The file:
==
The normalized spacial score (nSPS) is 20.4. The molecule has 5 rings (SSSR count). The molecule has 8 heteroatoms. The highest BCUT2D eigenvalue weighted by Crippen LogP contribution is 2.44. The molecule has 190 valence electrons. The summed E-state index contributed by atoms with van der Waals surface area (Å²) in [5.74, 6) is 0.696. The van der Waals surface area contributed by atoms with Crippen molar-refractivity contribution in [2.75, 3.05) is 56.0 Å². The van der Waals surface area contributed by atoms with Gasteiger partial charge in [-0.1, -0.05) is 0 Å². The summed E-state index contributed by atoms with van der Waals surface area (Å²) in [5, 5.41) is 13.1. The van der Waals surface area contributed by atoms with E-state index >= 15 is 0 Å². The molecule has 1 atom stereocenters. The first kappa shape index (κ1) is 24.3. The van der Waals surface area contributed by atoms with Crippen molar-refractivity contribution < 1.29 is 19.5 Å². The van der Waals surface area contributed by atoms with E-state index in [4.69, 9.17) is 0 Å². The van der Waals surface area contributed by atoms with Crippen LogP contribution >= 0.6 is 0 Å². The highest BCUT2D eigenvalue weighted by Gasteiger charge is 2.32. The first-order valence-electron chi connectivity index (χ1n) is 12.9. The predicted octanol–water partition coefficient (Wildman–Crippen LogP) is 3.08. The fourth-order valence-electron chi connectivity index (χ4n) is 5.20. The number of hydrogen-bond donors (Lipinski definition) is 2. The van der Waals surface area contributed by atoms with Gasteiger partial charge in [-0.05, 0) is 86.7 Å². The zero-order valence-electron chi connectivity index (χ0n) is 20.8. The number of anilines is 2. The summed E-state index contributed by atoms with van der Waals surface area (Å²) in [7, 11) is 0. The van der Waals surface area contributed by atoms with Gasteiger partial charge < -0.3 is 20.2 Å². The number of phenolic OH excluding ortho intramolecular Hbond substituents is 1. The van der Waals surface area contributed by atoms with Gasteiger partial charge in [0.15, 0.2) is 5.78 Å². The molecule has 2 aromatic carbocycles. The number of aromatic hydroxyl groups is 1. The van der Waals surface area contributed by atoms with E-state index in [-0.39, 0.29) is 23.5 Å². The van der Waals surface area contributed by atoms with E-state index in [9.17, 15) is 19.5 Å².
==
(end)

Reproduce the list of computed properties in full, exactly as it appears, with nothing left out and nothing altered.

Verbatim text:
The normalized spacial score (nSPS) is 20.4. The molecule has 5 rings (SSSR count). The molecule has 8 heteroatoms. The highest BCUT2D eigenvalue weighted by Crippen LogP contribution is 2.44. The molecule has 190 valence electrons. The summed E-state index contributed by atoms with van der Waals surface area (Å²) in [5.74, 6) is 0.696. The van der Waals surface area contributed by atoms with Crippen molar-refractivity contribution in [2.75, 3.05) is 56.0 Å². The van der Waals surface area contributed by atoms with Gasteiger partial charge in [-0.1, -0.05) is 0 Å². The summed E-state index contributed by atoms with van der Waals surface area (Å²) in [5, 5.41) is 13.1. The van der Waals surface area contributed by atoms with E-state index >= 15 is 0 Å². The molecule has 1 atom stereocenters. The first kappa shape index (κ1) is 24.3. The van der Waals surface area contributed by atoms with Crippen molar-refractivity contribution < 1.29 is 19.5 Å². The van der Waals surface area contributed by atoms with E-state index in [4.69, 9.17) is 0 Å². The van der Waals surface area contributed by atoms with Crippen LogP contribution >= 0.6 is 0 Å². The highest BCUT2D eigenvalue weighted by Gasteiger charge is 2.32. The first-order valence-electron chi connectivity index (χ1n) is 12.9. The predicted octanol–water partition coefficient (Wildman–Crippen LogP) is 3.08. The fourth-order valence-electron chi connectivity index (χ4n) is 5.20. The number of hydrogen-bond donors (Lipinski definition) is 2. The van der Waals surface area contributed by atoms with Gasteiger partial charge in [-0.05, 0) is 86.7 Å². The zero-order valence-electron chi connectivity index (χ0n) is 20.8. The number of anilines is 2. The summed E-state index contributed by atoms with van der Waals surface area (Å²) in [7, 11) is 0. The van der Waals surface area contributed by atoms with Gasteiger partial charge < -0.3 is 20.2 Å². The number of phenolic OH excluding ortho intramolecular Hbond substituents is 1. The van der Waals surface area contributed by atoms with Gasteiger partial charge in [0.15, 0.2) is 5.78 Å². The molecule has 2 aromatic carbocycles. The number of aromatic hydroxyl groups is 1. The van der Waals surface area contributed by atoms with E-state index in [-0.39, 0.29) is 23.5 Å². The van der Waals surface area contributed by atoms with E-state index in [9.17, 15) is 19.5 Å².